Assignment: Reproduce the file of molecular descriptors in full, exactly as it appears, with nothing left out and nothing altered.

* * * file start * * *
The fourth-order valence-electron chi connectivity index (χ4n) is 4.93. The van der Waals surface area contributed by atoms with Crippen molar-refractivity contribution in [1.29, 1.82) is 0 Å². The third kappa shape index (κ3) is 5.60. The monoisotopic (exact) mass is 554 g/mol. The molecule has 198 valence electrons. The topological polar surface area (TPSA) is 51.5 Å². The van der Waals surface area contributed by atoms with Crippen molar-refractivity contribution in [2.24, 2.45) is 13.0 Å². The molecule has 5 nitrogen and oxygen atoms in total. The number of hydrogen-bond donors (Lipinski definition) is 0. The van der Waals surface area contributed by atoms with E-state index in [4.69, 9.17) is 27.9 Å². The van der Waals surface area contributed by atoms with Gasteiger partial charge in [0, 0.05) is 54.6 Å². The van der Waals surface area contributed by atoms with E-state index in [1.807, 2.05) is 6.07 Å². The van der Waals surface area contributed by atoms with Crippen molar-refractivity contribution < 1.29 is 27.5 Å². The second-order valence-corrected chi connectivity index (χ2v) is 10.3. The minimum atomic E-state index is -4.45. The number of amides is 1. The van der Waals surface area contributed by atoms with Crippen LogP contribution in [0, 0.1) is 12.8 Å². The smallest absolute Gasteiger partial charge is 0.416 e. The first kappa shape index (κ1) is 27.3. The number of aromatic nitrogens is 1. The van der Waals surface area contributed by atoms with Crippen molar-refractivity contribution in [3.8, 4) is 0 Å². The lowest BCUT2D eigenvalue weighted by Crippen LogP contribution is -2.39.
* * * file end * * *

The fourth-order valence-electron chi connectivity index (χ4n) is 4.93. The van der Waals surface area contributed by atoms with Crippen molar-refractivity contribution in [1.29, 1.82) is 0 Å². The third kappa shape index (κ3) is 5.60. The monoisotopic (exact) mass is 554 g/mol. The molecule has 198 valence electrons. The topological polar surface area (TPSA) is 51.5 Å². The van der Waals surface area contributed by atoms with Crippen molar-refractivity contribution in [2.24, 2.45) is 13.0 Å². The molecule has 5 nitrogen and oxygen atoms in total. The number of hydrogen-bond donors (Lipinski definition) is 0. The van der Waals surface area contributed by atoms with E-state index in [4.69, 9.17) is 27.9 Å². The van der Waals surface area contributed by atoms with Gasteiger partial charge in [0, 0.05) is 54.6 Å². The van der Waals surface area contributed by atoms with E-state index in [1.807, 2.05) is 6.07 Å². The van der Waals surface area contributed by atoms with Crippen molar-refractivity contribution < 1.29 is 27.5 Å². The second-order valence-corrected chi connectivity index (χ2v) is 10.3. The minimum atomic E-state index is -4.45. The number of amides is 1. The van der Waals surface area contributed by atoms with Crippen LogP contribution in [0, 0.1) is 12.8 Å². The smallest absolute Gasteiger partial charge is 0.416 e. The first kappa shape index (κ1) is 27.3. The number of aromatic nitrogens is 1. The van der Waals surface area contributed by atoms with Crippen molar-refractivity contribution in [3.8, 4) is 0 Å². The lowest BCUT2D eigenvalue weighted by Crippen LogP contribution is -2.39.